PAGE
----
Iran’s Foreign Minister Hossein Amir-Abdollahian has reacted to a claim by the US that it has restored a sanctions waiver, saying Washington must show goodwill on the ground not on paper.
He made the remarks on Saturday, a day after the administration of US President Joe Biden restored a sanctions waiver, which was rescinded by his predecessor, Donald Trump, in May 2020.
“In recent days, we have explicitly told the American parties through intermediaries, who exchange messages, that they must show their goodwill in practice,” Amirabdolahian told reporters.
“In our view, goodwill in practice means that something tangible will happen on the ground. The lifting of some sanctions can, in the true sense of the word, translate into the goodwill that the Americans are talking about. What happens on paper is good, but not enough.”
The top Iranian diplomat was also asked about recent comments by US Special Envoy for Iran Robert Malley, who said Washington cannot guarantee the next administration’s adherence to the 2015 Iran deal, officially called the Joint Comprehensive Plan of Action (JCPOA).
“Regarding the Vienna talks on lifting the sanctions, one of our main issues is to get the necessary guarantees from the other parties, especially from the West,” he said.
“We demanded the guarantee at all political, legal and economic levels. Agreements have been reached in some areas, but the Iranian negotiating team will seriously pursue getting tangible guarantees from the Western sides that they will abide by their commitments under a Vienna deal.”
‘Iran’s right to nuclear energy, security cannot be restricted’
Earlier on Saturday, Iran’s top security official said the country’s right to peaceful nuclear activities along with its security cannot be curbed by any agreement.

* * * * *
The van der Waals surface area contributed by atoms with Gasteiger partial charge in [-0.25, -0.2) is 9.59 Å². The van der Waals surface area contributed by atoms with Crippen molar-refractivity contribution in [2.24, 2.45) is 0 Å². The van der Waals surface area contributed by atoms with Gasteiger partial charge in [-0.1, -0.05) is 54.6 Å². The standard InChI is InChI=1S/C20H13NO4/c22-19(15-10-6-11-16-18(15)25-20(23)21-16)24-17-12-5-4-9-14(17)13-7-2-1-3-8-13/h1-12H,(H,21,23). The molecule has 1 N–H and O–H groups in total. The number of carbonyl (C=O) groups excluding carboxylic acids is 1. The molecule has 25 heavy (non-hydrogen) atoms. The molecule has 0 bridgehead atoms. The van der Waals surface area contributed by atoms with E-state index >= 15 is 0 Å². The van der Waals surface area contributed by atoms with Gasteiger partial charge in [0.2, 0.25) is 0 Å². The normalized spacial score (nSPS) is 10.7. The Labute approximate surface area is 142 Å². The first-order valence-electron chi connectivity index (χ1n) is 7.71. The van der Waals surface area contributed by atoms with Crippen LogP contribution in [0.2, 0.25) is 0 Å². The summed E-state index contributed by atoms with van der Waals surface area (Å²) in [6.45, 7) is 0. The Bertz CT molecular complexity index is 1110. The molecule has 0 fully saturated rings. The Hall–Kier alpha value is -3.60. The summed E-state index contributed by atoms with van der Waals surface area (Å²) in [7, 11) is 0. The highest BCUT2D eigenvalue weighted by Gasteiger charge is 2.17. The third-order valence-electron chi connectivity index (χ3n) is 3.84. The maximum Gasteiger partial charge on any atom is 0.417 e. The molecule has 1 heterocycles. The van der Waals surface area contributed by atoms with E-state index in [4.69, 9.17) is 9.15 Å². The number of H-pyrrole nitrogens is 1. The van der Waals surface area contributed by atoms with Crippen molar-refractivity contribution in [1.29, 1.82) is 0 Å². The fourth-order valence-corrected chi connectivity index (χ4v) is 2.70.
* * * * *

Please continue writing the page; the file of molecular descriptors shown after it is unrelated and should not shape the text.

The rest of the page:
“Iran’s legal right to continue research and development and to maintain its peaceful nuclear capabilities and achievements, along with its security against supported evils, cannot be restricted by any agreement,” Secretary of Iran’s Supreme National Security Council (SNSC) Ali Shamkhani tweeted.
The sanctions relief had allowed Russian, Chinese and European companies to carry out non-proliferation work at Iran’s nuclear sites.
The US State Department sent a report signed by Secretary of State Antony Blinken to Congress, explaining that restoring the waiver will help the in Vienna talks, which are aimed at lifting US sanctions.
“The waiver with respect to these activities is designed to facilitate discussions that would help to close a deal on a mutual return to full implementation of the JCPOA (2015 Iran deal) and lay the groundwork for Iran’s return to performance of its JCPOA commitments,” read the report, a copy of which was seen by Reuters.
“It is also designed to serve US non-proliferation and nuclear safety interests and constrain Iran’s nuclear activities. It is being issued as a matter of policy discretion with these objectives in mind, and not pursuant to a commitment or as part of a quid pro quo.”
Speaking on condition of anonymity, a senior US State Department official claimed the waiver was needed to allow for technical discussions that were key to the Vienna talks in their “final weeks”.
Some reports interpreted the US sanctions waiver as a show merely meant to ease pressure on Washington and launch a new blame game against Tehran.
Trump unilaterally left the JCPOA in May 2018 and re-imposed the anti-Iran sanctions that the deal had lifted. He also placed additional sanctions on Iran under other pretexts not related to the nuclear case as part of his “maximum pressure” campaign.
Following a year of strategic patience, Iran decided to let go of some of the restrictions on its nuclear energy program, resorting to its legal rights under the JCPOA, which grants a party the right to suspend its contractual commitments in case of a non-performance by the other side.
The Biden administration had voiced a willingness to compensate for Trump’s mistake and rejoin the deal, but it has retained the sanctions as leverage.
Envoys from Iran and the P4+1 group of countries — Britain, France, Russia, and China plus Germany — have been holding negotiations in the Austrian capital for roughly 10 months in a bid to resurrect the JCPOA and lift the US sanctions.
The eighth round of the talks has been put on pause as diplomats returned to their capitals for consultations.